In the second post, Fung uses the chart to show “why we should follow a basic rule of constructing color legends: order the categories in the way you expect readers to encounter them.” He then recommends re-ordering the legend to better fit the order in which people will likely view the categories.

Other posts

“Too many colors on a chart is bad, but why?”

I usually enjoy colorful charts and graphics, but I agree with Fung here:

“The reason why the coloring scheme backfires is that readers may look for meaning in the colors. What’s common between Iceland, United States and Germany for them to be assigned green? What about Japan, New Zealand, Spain and France, all of which shown yellow? The readers’ instinct is driven by a set of unspoken rules that govern the production of data visualization.

Specifically, the rule here is: color differences reflect data differences. When such a rule is violated, the reader is misled and confused.”

“This Excel chart looks standard but gets everything wrong”

Fung dissects a chart that seems to show global car sales by region. However, he points out that there are at least four major problems with it.

Have an idea we should cover in a future post? Reach out in the comments below or on Twitter (@writesRCrowell).

Posted in Current Events, Data Science, Math Communication, Visualizations | Tagged , , , , , , | 2 Comments

Math in the time of COVID-19

In the past few posts, I’ve been avoiding writing about the current Coronavirus outbreak. Honestly, I’ve been having a hard time coping with the uncertainty and worry about how we are going to survive and move forward from this. Around the blogosphere, there has been an overwhelming amount of post talking about exponential growth, pedagogical tools as we transition to distance learning, ways to keep connected, to keep the research going, to keep moving forward.

I stopped to reflect on what math means at a time like this and came up with many different answers. But the biggest themes of all were empathy, kindness, and a lot of flexibility. For many, this period will be one of collective grieving. During this time some seek to ground themselves with math, others seek to distance themselves from it, both responses should be expected and welcomed as we face this unprecedented challenge. In this post, I want to share a compilation of some of the math-related resources that I’ve found to help me navigate this pandemic.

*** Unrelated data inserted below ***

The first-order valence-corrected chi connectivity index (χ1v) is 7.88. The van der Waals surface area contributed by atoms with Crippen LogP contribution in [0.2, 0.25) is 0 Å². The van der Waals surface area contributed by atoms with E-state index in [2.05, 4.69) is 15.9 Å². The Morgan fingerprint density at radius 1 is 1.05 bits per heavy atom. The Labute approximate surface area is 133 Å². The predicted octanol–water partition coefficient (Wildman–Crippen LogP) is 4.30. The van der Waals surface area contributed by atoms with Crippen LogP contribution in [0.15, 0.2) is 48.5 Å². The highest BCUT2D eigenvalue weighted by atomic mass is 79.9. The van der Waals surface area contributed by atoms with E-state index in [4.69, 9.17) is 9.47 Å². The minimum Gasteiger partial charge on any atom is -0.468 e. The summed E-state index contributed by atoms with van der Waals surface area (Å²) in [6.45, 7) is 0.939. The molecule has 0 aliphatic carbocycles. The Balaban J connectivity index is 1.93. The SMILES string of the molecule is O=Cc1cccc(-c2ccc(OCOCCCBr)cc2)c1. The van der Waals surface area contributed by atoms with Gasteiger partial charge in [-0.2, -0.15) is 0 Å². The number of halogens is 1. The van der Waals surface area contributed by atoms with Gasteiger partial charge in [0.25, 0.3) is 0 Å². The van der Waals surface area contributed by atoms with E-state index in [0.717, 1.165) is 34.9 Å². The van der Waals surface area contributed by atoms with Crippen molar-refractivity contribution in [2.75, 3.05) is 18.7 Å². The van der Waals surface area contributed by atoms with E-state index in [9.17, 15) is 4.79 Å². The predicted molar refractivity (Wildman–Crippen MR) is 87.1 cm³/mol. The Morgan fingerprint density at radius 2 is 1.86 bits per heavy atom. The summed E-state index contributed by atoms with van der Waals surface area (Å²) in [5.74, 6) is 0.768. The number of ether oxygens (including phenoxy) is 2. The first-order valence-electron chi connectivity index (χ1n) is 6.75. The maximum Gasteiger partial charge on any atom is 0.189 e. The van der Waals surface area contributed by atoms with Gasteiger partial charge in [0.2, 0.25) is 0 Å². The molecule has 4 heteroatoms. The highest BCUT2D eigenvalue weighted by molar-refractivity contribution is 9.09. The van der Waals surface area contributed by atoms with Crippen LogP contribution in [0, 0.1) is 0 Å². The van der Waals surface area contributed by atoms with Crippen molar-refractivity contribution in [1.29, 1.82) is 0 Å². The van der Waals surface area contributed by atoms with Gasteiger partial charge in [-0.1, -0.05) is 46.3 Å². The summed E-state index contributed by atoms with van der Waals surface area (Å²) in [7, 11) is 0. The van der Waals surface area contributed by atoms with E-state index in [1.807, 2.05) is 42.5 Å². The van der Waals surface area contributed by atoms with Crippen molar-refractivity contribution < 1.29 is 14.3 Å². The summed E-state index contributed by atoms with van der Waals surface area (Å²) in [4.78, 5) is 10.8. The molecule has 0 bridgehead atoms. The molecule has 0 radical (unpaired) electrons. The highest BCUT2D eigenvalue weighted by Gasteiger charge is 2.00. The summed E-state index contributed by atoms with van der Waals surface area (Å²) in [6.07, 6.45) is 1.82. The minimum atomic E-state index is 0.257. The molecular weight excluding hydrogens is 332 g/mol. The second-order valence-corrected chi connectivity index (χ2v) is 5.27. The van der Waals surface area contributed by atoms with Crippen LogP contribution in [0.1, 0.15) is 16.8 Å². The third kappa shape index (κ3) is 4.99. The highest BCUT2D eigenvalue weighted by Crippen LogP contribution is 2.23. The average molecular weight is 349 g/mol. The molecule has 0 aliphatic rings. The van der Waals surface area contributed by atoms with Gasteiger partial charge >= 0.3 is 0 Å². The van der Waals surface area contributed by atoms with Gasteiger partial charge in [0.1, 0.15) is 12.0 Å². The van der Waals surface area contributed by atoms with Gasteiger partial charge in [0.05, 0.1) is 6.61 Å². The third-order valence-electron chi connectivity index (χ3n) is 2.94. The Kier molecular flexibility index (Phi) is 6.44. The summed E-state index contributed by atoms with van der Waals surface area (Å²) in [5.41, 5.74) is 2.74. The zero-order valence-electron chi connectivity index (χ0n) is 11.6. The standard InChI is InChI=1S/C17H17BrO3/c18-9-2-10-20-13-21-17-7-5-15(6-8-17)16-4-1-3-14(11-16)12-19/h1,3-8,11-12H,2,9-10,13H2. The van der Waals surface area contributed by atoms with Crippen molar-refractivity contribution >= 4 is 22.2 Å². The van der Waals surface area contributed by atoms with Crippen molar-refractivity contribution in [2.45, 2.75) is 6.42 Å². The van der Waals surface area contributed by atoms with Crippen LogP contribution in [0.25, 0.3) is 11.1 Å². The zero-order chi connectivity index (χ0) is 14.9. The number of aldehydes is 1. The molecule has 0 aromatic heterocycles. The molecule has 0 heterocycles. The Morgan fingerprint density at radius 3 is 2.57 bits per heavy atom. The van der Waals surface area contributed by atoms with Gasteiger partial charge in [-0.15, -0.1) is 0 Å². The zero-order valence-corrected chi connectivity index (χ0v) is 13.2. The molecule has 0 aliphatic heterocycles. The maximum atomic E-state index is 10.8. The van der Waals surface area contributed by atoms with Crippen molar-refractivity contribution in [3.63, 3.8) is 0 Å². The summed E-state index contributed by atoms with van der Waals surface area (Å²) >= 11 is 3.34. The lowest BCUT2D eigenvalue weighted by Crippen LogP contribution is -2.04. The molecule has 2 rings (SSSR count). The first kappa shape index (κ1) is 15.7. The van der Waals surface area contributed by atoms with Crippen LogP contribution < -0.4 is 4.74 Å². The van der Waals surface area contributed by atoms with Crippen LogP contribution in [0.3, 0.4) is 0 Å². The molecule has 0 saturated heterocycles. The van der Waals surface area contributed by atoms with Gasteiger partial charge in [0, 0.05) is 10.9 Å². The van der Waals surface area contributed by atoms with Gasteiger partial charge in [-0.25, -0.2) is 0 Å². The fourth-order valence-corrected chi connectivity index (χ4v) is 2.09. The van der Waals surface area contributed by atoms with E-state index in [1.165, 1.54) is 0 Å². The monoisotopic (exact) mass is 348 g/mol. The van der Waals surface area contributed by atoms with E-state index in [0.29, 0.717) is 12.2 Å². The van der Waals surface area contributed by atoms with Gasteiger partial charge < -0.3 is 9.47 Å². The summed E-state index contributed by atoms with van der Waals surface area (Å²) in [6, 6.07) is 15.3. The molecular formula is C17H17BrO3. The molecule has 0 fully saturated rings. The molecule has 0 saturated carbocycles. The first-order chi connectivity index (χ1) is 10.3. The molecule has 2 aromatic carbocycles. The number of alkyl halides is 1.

As we transition to distance learning, many posts have addressed the challenges not only in supporting our students and faculty but in how grading is promoting/highlighting inequities. In Grading as an issue of justice in this time of transition by Brian Katz and Kate Owens, there is a great discussion on what our concerns and priorities should be. Many of the concerns such as “students’ access to computers, internet, and quiet time/space and equity of this access, the need to adjust goals, changes in our ability to support students, and allowing students to make the hard choices based on their contexts and priorities”, are discussed and some ideas are provided on how to address them.

For example, making the grades this semester “Unsatisfactory/Satisfactory” would ease the pressure on students, if carefully implemented to take into account for “students who need a certain GPA, who can’t have P/NC courses count toward their major, and who might lose NCAA eligibility.” But as mentioned in the post, I think it is crucial (and I cannot emphasize this more) that we put the humanity of our students first, as Owens states,

“If we can’t do something in the best interest of the mental and emotional health of thousands of people because of (obscure regulation), then I maintain the regulation should be expected to adapt, not the people. We are all being forced to adapt to stressors and situations none of us ever imagined a month ago. We need to lighten the burden felt by all of us. Cut the red tape — trust me, it’ll be easier to repair that than emotional baggage when things go back to normal (which I hope is soon).” -Kate Owens